Initially, I was worried that the driver wouldn't allow the Event pin to be specified individually, but it does. Also, there's a comment in the code about the driver needing a "contiguous four-pin block starting at an even pin number." That's true if using the Parallax Serial Host board, which has the enable pin (unless one just tied it high to Vdd, I suppose). But there are apparently no PASM instruction manipulating nibbles (other than for the checksums). And thankfully one can get by with three pins (with the aforementioned commenting out of the enable pin). I'm glad for that because needing to use four pins for USB would put me "over budget" and something else would have to give. Then again, beggars can't be choosy, and I should be thankful to have USB even if it took, say, eight pins.

    Anyhow, what an AMAZING contribution this driver is to the P2 ecosystem. Thanks to Chip for adding a mode for USB signaling, and thanks to garyj for wading deep down in all the USB muck to bring this keyboard/mouse driver to life. I'm sure that it took months and leveraged a ton of existing knowledge and experience.

    @pik33, as you likely know (but for the benefit of other readers), there's also a demo (or two) that shows using two instances of the driver, such that one could utilize both ports concurrently. Doing so takes a second cog, of course. Also, someone mentioned earlier that "neither of the RaspberryPi official keyboard or mouse works" and garyj speculated that "it may be that 'official Pi' devices may not publish that particular {boot} protocol as being available." Perhaps that's also the case with your mini keyboard.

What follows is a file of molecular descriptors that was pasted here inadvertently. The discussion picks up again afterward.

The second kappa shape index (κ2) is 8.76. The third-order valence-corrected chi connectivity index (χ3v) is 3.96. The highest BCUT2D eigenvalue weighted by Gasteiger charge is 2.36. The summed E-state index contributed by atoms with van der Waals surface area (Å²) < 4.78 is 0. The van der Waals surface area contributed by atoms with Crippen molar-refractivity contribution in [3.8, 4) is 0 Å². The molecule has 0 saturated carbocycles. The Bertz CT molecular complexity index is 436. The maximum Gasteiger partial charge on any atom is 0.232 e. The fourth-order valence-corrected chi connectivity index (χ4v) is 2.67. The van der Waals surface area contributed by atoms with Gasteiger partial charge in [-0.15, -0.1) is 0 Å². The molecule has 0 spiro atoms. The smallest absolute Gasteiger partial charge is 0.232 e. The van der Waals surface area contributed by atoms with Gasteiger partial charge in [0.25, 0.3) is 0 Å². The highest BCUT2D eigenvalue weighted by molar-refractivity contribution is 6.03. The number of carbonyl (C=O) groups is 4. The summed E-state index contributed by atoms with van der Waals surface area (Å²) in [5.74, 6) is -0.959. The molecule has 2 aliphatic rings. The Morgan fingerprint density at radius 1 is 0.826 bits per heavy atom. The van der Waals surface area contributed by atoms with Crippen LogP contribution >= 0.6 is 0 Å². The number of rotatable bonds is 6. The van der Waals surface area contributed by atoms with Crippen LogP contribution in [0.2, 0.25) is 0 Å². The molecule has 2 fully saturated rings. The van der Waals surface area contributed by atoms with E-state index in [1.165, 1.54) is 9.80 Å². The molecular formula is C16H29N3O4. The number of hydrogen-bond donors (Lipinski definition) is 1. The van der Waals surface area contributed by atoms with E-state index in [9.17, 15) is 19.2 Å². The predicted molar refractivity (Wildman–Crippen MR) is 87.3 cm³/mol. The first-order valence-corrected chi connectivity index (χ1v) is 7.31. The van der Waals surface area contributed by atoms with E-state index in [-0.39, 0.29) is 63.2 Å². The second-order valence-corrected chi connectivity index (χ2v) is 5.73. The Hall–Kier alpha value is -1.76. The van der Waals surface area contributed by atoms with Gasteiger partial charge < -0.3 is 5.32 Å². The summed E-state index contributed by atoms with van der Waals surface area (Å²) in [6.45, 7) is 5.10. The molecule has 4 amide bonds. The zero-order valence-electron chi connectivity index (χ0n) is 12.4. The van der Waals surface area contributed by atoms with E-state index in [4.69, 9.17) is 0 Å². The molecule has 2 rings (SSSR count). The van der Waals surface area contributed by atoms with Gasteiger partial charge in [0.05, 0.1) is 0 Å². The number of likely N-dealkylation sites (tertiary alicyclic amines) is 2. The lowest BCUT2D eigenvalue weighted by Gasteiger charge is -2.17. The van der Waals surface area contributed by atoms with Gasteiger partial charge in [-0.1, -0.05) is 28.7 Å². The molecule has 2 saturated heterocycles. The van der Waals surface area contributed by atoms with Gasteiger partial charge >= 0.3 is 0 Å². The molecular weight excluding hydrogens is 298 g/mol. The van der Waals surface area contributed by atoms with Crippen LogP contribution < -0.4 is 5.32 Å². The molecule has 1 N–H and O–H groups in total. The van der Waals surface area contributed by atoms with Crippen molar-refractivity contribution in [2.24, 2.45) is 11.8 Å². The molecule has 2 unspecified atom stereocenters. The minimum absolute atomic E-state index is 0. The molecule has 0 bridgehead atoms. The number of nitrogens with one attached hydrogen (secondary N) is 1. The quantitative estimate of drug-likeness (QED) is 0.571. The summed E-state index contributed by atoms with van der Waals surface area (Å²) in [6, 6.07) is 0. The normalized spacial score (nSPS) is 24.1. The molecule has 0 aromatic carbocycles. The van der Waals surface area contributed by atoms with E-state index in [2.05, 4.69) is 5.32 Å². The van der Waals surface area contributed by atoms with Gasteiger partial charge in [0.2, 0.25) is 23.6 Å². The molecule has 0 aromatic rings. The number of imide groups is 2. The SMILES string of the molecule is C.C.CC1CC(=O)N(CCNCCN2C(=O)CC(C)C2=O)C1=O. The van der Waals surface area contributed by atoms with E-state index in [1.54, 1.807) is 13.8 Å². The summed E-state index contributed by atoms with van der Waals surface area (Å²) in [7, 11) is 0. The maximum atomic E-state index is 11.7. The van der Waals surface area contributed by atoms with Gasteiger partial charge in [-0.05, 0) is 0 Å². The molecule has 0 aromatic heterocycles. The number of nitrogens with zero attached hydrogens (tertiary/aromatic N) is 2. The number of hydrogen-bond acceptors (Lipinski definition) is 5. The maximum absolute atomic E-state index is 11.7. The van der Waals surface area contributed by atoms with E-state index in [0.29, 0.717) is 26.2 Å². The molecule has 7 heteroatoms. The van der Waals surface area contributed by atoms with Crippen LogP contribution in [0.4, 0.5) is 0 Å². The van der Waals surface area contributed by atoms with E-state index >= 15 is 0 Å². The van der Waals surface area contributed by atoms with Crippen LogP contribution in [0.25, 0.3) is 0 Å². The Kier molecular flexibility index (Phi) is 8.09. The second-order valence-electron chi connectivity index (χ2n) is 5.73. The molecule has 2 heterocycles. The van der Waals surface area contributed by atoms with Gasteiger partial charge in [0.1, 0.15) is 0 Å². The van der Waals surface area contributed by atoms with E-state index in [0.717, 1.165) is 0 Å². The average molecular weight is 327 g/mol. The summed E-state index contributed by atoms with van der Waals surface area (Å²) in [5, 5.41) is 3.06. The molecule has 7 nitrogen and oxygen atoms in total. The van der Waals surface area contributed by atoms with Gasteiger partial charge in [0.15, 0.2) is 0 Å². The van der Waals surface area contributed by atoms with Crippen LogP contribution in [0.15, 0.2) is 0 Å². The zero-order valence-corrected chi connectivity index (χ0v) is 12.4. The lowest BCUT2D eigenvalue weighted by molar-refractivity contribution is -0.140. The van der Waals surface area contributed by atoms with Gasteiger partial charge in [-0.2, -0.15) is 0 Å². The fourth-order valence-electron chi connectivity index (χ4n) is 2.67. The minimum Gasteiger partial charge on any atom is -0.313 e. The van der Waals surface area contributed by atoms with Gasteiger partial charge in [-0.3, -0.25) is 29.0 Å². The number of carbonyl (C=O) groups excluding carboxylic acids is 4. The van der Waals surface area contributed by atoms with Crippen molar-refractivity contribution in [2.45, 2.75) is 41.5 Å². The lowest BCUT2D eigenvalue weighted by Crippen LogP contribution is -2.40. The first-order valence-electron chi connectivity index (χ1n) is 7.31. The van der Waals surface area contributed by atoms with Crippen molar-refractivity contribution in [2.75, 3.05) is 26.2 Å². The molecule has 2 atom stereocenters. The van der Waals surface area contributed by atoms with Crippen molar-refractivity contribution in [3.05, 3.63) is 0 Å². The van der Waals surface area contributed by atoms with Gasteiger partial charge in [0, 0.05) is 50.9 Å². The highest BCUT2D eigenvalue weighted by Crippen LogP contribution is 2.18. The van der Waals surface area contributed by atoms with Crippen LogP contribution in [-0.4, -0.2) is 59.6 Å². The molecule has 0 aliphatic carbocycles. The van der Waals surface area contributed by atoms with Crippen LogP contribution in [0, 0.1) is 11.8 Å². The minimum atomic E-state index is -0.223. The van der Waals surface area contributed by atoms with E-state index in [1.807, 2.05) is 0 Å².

• pik33pik33 Posts: 942

    The problem with rpi keyboard may be simpler. It has a hub inside and what is seen after connecting the keyboard is this hub.

  • Cluso99Cluso99 Posts: 17,474

    @JRetSapDoog

    I posted modified code for both the VGA driver to use a 4 pin boundary and the prior pin for VS, just like you've used.

    I also posted a mod to garyj's USB driver to use a different signalling pin and IIRC disabled the LED pin. This will get you the 3-pin mode. BTW the signaling via a pin is so interrupts can be used IIRC.

    There is probably a link to these in my RetroBlade - now you have it thread.